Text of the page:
on November 30, 2002
White Teeth is more a literary romp than a structured novel. It's easy to see why people are dazzled by her prose, but make no mistake, this is a first novel...with a vengeance.
Zadie Smith writes engaging dialogue for characters from an impressively diverse set of ages, interests and ethnicities. She can write an interesting riff on just about anything that strikes her fancy and make it fun. Unfortunately, random riffs do not add up to an accomplished novel, although I certainly wouldn't bet against her achieving that in the future.
One major problem is that, Smith's writerly voice is so seductive, we get into the habit of accepting her characters' rampant inconsistency. Time and again the reader is lulled into accepting incongruent behavior...only to be baffled later. Particularly unfortunate is Irie's seduction of Magid and Millat the twins who are (well, should be) so pivotal in pounding home the theme of the book. Believe me, I'm not revealing anything here. The average Creative Writing 101 course would label this crucial scene: "unprepared for," at best.
Due to their inconstancy, (Alsana seems to physically morph from a mouse to a mountain without any explanation,) Smith's characters (and eventually the novel itself,) fail to develop in a satisfying way. As the romping begins to resolve itself into some semblance of a traditional structure and Smith needs to start pulling the strands of her novel together, (~last 80 pages) White Teeth loses all momentum. At the end when the author most needs to put weight on her characters observations and beliefs, they are not there for her. The book crumbles to dust in the last chapter...a great pity for she almost pulled off her high wire act despite all the prior analysis.
The reader is pulling for Smith all the way to the end which -- I think -- explains all the 5 star reviews. As a first novel it is charming and ambitious but the truth is that it doesn't deliver on the promises made in the first chapter. Smith, famously, sold this novel on the strength of that opening volley. She then had to sit down and live up to its promise. The end of the book betrays a writer who is either rushed or exhausted or both. The economics of publishing doubtless demanded the book's publication before it was really ready.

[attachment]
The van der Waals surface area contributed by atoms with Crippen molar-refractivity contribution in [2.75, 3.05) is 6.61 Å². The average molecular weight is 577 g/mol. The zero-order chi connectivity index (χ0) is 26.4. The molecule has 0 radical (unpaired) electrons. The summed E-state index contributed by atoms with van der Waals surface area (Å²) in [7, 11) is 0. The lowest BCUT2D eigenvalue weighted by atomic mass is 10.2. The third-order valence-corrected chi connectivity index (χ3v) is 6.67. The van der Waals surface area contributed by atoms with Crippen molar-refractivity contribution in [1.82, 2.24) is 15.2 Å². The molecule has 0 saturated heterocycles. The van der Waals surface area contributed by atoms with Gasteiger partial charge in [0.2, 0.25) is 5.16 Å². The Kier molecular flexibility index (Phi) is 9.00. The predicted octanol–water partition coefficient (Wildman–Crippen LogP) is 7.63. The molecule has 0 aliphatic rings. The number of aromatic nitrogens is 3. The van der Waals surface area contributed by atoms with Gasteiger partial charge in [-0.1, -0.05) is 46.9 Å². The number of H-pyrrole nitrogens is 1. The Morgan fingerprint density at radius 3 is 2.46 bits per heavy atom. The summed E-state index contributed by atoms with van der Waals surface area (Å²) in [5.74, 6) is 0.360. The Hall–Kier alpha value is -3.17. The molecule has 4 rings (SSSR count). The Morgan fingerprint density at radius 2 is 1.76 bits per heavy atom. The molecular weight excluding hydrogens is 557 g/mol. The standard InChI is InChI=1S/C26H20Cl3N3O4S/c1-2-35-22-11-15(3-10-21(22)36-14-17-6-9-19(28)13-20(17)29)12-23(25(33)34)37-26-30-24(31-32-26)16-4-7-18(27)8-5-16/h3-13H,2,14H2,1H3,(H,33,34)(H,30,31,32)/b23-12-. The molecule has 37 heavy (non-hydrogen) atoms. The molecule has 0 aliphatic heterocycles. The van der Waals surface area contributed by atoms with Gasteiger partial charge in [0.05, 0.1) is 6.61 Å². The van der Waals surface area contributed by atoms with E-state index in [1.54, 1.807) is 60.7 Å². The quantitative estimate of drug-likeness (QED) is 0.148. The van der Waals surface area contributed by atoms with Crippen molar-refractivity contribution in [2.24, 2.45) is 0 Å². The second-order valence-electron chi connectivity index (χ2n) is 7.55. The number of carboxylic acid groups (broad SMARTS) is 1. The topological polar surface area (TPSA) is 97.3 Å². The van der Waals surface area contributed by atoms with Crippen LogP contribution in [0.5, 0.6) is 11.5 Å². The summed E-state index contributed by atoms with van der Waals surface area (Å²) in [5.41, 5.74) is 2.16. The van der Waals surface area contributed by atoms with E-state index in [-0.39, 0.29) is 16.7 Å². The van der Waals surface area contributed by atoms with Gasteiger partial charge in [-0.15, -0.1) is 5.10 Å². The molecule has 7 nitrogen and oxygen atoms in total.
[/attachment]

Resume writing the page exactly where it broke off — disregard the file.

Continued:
As I write this Zadie Smith's 2nd novel has been published to painful reviews and she is reported to be attending Harvard. Nonetheless, she is likely to return to the fray and live up to all the glowing (if premature) tributes in good time. Just reduce expectations when you embark on this book or you will be disappointed by the lack of a payoff in the end.
on April 8, 2002
I've never written an Amazon review before, but was finally moved to do so by reading a preceding review in which the reviewer said:
"I couldn't stand any of the characters; I didn't empathize with them. Perhaps this is because I am a white American, far removed from the London Zadie Smith writes of, but I doubt it. I don't think that she (the writer) likes any of her characters, except for perhaps Irie, the only character that actually develops during the course of the novel. At one point early in the book, I thought to myself that Zadie Smith must be a rather mean person to describe so many people so hatefully."
I wonder whether this reader and I read the same book.
I too am white and American, and that made the book especially important, interesting and educational for me.
I felt it was a valuable privilege to read the obviously honestly told, and deeply felt, experience of a person so different from me as Zadie Smith.
I am also grateful she still has the hope and passion to make the effort to tell it, since many nonwhites have given up trying to talk about the subjects of which Smith writes, at least to a mixed-race audience.
One of the things that most delighted and impressed me about this book was what I experienced as Smith's deep compassion, which I believe she extended to almost all her characters, across color, culture, gender, sexual orientation and religion.
The only characters I recall her having treated without compassion were-- perhaps not coincidentally-- also probably the most egregious hypocrites in the book.
I do see this as a flaw, but certainly not enough of one to significantly diminish my overall good opinion of, and pleasure in reading, the book.
Reading this book has deepened my understanding of people different from me in ways Zadie Smith's characters are different; it made my understanding more visceral, and rooted it more deeply in specifics; and although I don't believe anyone not in her characters' situation can ever truly say they know what it's like to be a first or second-generation, minority non-white immigrant, I think this book has brought me another step closer. I recommend it for this reason as much as for the fun I had, and hope others will have, reading it.